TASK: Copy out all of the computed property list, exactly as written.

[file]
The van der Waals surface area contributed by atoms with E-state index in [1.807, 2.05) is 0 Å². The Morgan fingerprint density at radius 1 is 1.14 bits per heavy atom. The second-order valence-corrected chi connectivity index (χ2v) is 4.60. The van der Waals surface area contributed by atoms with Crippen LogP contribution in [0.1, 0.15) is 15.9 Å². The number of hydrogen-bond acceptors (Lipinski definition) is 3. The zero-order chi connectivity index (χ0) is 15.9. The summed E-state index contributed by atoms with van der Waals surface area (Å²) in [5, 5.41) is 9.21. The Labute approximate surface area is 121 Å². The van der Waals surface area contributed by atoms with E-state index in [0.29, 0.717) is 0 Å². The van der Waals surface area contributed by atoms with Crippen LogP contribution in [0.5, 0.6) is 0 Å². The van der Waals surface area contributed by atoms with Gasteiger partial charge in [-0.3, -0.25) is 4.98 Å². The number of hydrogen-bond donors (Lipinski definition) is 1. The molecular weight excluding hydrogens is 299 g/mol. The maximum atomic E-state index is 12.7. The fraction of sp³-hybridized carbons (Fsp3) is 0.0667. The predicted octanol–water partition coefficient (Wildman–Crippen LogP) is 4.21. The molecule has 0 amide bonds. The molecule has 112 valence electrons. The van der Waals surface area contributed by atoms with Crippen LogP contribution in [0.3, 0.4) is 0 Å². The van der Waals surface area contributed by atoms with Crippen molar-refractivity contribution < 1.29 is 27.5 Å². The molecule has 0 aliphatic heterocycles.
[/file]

The van der Waals surface area contributed by atoms with E-state index in [1.807, 2.05) is 0 Å². The Morgan fingerprint density at radius 1 is 1.14 bits per heavy atom. The second-order valence-corrected chi connectivity index (χ2v) is 4.60. The van der Waals surface area contributed by atoms with Crippen LogP contribution in [0.1, 0.15) is 15.9 Å². The number of hydrogen-bond acceptors (Lipinski definition) is 3. The zero-order chi connectivity index (χ0) is 15.9. The summed E-state index contributed by atoms with van der Waals surface area (Å²) in [5, 5.41) is 9.21. The Labute approximate surface area is 121 Å². The van der Waals surface area contributed by atoms with E-state index in [0.29, 0.717) is 0 Å². The van der Waals surface area contributed by atoms with Crippen LogP contribution in [0.5, 0.6) is 0 Å². The van der Waals surface area contributed by atoms with Gasteiger partial charge in [-0.3, -0.25) is 4.98 Å². The number of hydrogen-bond donors (Lipinski definition) is 1. The molecular weight excluding hydrogens is 299 g/mol. The maximum atomic E-state index is 12.7. The fraction of sp³-hybridized carbons (Fsp3) is 0.0667. The predicted octanol–water partition coefficient (Wildman–Crippen LogP) is 4.21. The molecule has 0 amide bonds. The molecule has 112 valence electrons. The van der Waals surface area contributed by atoms with Crippen LogP contribution in [0.3, 0.4) is 0 Å². The van der Waals surface area contributed by atoms with Crippen molar-refractivity contribution < 1.29 is 27.5 Å². The molecule has 0 aliphatic heterocycles.